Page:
The animal collection at the wildlife park is an integral part of Durrell’s conservation work. Gerald Durrell’s vision was that zoos should be not only be entertaining but centres for research, education and animal conservation and this has been the ethos behind our work here at Durrell wildlife park ever since. The animals in our collection play a number of key roles in conservation ranging from being part of dedicated breeding programmes to acting as ambassadors for the biodiversity of their home countries.
Conservation breeding and safety nets
For species that have become highly threatened in their native habitat and their entire population has become very small, it may be necessary to bring some individuals into captivity. These are called assurance or safety net populations and it means that should the worst happen and the species disappears from the wild, its survival is ensured.
Whilst these populations can sometimes be established in the species country of origin where the environmental conditions are most appropriate there are clear circumstances where the animals need to be totally removed and brought to our wildlife park. Perhaps it is because the threat facing the species (human or environmental) could also affect the captive population, maybe the skills are lacking in country and they cannot be developed in time, or alternatively the costs of establishing an in country breeding programme are so great that the most viable option is to remove them?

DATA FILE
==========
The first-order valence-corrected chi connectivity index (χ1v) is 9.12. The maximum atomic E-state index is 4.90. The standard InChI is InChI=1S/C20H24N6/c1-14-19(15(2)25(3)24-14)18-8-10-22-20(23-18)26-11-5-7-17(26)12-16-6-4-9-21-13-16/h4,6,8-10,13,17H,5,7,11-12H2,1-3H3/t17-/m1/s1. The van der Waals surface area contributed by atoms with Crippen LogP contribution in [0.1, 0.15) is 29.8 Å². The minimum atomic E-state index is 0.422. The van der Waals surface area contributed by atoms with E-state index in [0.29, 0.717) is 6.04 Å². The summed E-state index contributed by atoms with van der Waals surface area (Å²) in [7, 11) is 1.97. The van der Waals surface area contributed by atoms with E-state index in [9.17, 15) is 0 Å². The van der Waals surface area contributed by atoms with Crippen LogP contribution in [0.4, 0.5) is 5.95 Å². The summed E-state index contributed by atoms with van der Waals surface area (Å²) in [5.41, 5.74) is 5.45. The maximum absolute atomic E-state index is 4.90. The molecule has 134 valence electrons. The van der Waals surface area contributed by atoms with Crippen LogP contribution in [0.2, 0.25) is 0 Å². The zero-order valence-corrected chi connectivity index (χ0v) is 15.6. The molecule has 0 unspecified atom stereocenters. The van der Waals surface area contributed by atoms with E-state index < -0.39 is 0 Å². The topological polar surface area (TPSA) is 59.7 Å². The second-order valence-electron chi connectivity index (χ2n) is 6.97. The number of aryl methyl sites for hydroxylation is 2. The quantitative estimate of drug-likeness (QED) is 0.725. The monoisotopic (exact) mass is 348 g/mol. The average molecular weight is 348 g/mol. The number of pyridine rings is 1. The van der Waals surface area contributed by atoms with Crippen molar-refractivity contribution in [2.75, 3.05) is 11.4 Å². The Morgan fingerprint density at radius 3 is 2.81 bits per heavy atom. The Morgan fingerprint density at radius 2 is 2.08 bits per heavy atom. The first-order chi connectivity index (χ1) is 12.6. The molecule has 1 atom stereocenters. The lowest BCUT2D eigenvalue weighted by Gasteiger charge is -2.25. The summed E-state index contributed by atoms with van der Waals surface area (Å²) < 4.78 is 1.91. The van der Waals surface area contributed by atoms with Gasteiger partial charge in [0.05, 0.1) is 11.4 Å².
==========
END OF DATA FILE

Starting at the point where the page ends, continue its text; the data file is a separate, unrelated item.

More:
However the work does not stop there. Our goal is to return these individuals back to the wild and where possible we initiate projects in their home countries to restore habitat and build local capacity to reintroduce individuals. For example, the threat of the deadly chytrid fungus to the Montserrat mountain chicken frog and the speed with which it spread through the population meant that, together with the Government of Montserrat we had to act rapidly to bring animals to our wildlife park within strict biosecure conditions . These animals are now part of a dedicated breeding and conservation programme managed between four leading zoological institutions (See here for more information). Similarly staff from our Herpetological Department are leading a breeding programme for the lesser night gecko from Mauritius. Large numbers of these diminutive reptiles, bred in a dedicated unit within our reptile house, are destined to be released onto Ile Marianne, a small Mauritian island in an effort to restore the fauna previously destroyed by introduced predators such as musk shrews and rats. Our staff at Durrell wildlife park are closely integrated with the field programmes in Mauritius sharing expertise and assisting in the restoration of this species.
Increasing knowledge and understanding
We frequently carry out research with our captive populations to answer key questions on their management and biology. The Critically Endangered pied tamarin, fast disappearing from its Amazonian home, is prone to metabolic bone disease, yet through extensive trials with UV supplementation we have established a protocol that ensures we can maintain healthy, thriving populations in captivity, until such time the species future in the wild is more secure. We also support scientists from other institutions to come to Jersey and work with our staff and animal collections to answer key questions that enhance our understanding of the natural world.